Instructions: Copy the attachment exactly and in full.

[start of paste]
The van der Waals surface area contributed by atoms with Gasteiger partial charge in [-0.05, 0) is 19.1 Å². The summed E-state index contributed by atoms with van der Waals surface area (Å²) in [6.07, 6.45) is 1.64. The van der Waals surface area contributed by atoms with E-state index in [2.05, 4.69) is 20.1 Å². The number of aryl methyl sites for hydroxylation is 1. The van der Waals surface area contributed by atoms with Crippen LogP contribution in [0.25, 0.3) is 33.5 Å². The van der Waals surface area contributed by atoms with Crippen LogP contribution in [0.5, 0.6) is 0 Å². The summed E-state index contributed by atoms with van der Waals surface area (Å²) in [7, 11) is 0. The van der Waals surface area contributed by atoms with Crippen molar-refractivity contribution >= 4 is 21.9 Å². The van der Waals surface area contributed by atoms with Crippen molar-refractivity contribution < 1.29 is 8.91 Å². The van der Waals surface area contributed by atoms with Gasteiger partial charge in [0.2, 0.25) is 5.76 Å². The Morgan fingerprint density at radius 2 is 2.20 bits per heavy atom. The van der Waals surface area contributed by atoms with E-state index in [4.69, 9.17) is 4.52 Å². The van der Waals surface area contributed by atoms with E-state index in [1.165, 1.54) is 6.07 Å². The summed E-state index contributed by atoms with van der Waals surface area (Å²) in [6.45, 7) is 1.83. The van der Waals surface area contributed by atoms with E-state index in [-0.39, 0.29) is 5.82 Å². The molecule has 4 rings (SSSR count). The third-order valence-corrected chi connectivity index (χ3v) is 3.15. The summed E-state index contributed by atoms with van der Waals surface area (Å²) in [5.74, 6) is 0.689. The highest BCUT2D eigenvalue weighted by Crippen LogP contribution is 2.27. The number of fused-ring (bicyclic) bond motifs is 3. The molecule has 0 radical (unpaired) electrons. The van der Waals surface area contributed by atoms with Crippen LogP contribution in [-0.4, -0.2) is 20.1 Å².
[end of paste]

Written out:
The van der Waals surface area contributed by atoms with Gasteiger partial charge in [-0.05, 0) is 19.1 Å². The summed E-state index contributed by atoms with van der Waals surface area (Å²) in [6.07, 6.45) is 1.64. The van der Waals surface area contributed by atoms with E-state index in [2.05, 4.69) is 20.1 Å². The number of aryl methyl sites for hydroxylation is 1. The van der Waals surface area contributed by atoms with Crippen LogP contribution in [0.25, 0.3) is 33.5 Å². The van der Waals surface area contributed by atoms with Crippen LogP contribution in [0.5, 0.6) is 0 Å². The summed E-state index contributed by atoms with van der Waals surface area (Å²) in [7, 11) is 0. The van der Waals surface area contributed by atoms with Crippen molar-refractivity contribution >= 4 is 21.9 Å². The van der Waals surface area contributed by atoms with Crippen molar-refractivity contribution < 1.29 is 8.91 Å². The van der Waals surface area contributed by atoms with Gasteiger partial charge in [0.2, 0.25) is 5.76 Å². The Morgan fingerprint density at radius 2 is 2.20 bits per heavy atom. The van der Waals surface area contributed by atoms with E-state index in [4.69, 9.17) is 4.52 Å². The van der Waals surface area contributed by atoms with E-state index in [1.165, 1.54) is 6.07 Å². The summed E-state index contributed by atoms with van der Waals surface area (Å²) in [6.45, 7) is 1.83. The van der Waals surface area contributed by atoms with E-state index in [-0.39, 0.29) is 5.82 Å². The molecule has 4 rings (SSSR count). The third-order valence-corrected chi connectivity index (χ3v) is 3.15. The summed E-state index contributed by atoms with van der Waals surface area (Å²) in [5.74, 6) is 0.689. The highest BCUT2D eigenvalue weighted by Crippen LogP contribution is 2.27. The number of fused-ring (bicyclic) bond motifs is 3. The molecule has 0 radical (unpaired) electrons. The van der Waals surface area contributed by atoms with Crippen LogP contribution in [-0.4, -0.2) is 20.1 Å².